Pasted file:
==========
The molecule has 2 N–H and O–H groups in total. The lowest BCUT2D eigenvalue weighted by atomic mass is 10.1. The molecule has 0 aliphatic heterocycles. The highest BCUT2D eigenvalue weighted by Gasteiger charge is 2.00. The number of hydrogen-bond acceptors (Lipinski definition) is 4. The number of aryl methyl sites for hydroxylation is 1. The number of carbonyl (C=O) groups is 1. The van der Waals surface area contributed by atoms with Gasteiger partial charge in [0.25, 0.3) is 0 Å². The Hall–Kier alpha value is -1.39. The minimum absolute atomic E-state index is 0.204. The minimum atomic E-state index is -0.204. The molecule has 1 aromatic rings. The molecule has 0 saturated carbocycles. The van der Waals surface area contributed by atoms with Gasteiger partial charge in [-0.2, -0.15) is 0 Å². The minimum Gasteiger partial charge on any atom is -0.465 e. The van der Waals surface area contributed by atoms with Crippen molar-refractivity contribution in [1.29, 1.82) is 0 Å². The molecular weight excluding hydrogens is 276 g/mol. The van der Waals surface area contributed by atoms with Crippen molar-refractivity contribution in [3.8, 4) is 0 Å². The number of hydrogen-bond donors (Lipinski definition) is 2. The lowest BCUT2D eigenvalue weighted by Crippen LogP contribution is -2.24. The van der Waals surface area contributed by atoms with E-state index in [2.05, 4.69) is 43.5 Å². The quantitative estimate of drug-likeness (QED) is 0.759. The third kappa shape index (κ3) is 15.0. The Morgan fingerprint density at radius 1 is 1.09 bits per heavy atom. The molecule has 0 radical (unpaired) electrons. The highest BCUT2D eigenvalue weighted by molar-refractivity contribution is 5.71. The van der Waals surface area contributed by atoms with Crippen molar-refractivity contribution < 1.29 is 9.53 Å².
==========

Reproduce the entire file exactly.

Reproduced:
The molecule has 2 N–H and O–H groups in total. The lowest BCUT2D eigenvalue weighted by atomic mass is 10.1. The molecule has 0 aliphatic heterocycles. The highest BCUT2D eigenvalue weighted by Gasteiger charge is 2.00. The number of hydrogen-bond acceptors (Lipinski definition) is 4. The number of aryl methyl sites for hydroxylation is 1. The number of carbonyl (C=O) groups is 1. The van der Waals surface area contributed by atoms with Gasteiger partial charge in [0.25, 0.3) is 0 Å². The Hall–Kier alpha value is -1.39. The minimum absolute atomic E-state index is 0.204. The minimum atomic E-state index is -0.204. The molecule has 1 aromatic rings. The molecule has 0 saturated carbocycles. The van der Waals surface area contributed by atoms with Gasteiger partial charge in [-0.2, -0.15) is 0 Å². The minimum Gasteiger partial charge on any atom is -0.465 e. The van der Waals surface area contributed by atoms with Crippen molar-refractivity contribution in [1.29, 1.82) is 0 Å². The molecular weight excluding hydrogens is 276 g/mol. The van der Waals surface area contributed by atoms with Crippen molar-refractivity contribution in [3.8, 4) is 0 Å². The number of hydrogen-bond donors (Lipinski definition) is 2. The lowest BCUT2D eigenvalue weighted by Crippen LogP contribution is -2.24. The van der Waals surface area contributed by atoms with E-state index in [2.05, 4.69) is 43.5 Å². The quantitative estimate of drug-likeness (QED) is 0.759. The third kappa shape index (κ3) is 15.0. The Morgan fingerprint density at radius 1 is 1.09 bits per heavy atom. The molecule has 0 radical (unpaired) electrons. The highest BCUT2D eigenvalue weighted by molar-refractivity contribution is 5.71. The van der Waals surface area contributed by atoms with Crippen molar-refractivity contribution < 1.29 is 9.53 Å².